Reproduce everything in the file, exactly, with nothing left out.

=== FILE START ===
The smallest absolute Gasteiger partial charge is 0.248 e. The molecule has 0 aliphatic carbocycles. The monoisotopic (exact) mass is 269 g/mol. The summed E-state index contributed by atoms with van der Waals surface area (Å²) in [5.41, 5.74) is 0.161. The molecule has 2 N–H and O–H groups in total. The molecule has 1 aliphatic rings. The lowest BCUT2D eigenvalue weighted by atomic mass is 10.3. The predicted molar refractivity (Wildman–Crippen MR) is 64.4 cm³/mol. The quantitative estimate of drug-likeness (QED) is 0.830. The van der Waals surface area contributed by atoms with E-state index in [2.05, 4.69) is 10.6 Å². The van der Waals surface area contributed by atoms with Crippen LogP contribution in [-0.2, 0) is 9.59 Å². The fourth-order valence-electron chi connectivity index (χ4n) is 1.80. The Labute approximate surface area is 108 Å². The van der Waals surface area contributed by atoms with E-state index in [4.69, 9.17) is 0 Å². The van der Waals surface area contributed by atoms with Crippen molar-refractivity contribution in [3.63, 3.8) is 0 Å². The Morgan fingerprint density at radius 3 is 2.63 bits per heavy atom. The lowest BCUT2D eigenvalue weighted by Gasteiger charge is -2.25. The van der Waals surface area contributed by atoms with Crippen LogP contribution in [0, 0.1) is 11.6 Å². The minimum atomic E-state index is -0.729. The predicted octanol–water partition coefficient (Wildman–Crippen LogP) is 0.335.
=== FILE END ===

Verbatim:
The smallest absolute Gasteiger partial charge is 0.248 e. The molecule has 0 aliphatic carbocycles. The monoisotopic (exact) mass is 269 g/mol. The summed E-state index contributed by atoms with van der Waals surface area (Å²) in [5.41, 5.74) is 0.161. The molecule has 2 N–H and O–H groups in total. The molecule has 1 aliphatic rings. The lowest BCUT2D eigenvalue weighted by atomic mass is 10.3. The predicted molar refractivity (Wildman–Crippen MR) is 64.4 cm³/mol. The quantitative estimate of drug-likeness (QED) is 0.830. The van der Waals surface area contributed by atoms with E-state index in [2.05, 4.69) is 10.6 Å². The van der Waals surface area contributed by atoms with Crippen LogP contribution in [-0.2, 0) is 9.59 Å². The fourth-order valence-electron chi connectivity index (χ4n) is 1.80. The Labute approximate surface area is 108 Å². The van der Waals surface area contributed by atoms with E-state index in [4.69, 9.17) is 0 Å². The van der Waals surface area contributed by atoms with Crippen molar-refractivity contribution in [3.63, 3.8) is 0 Å². The Morgan fingerprint density at radius 3 is 2.63 bits per heavy atom. The lowest BCUT2D eigenvalue weighted by Gasteiger charge is -2.25. The van der Waals surface area contributed by atoms with Crippen LogP contribution in [0, 0.1) is 11.6 Å². The minimum atomic E-state index is -0.729. The predicted octanol–water partition coefficient (Wildman–Crippen LogP) is 0.335.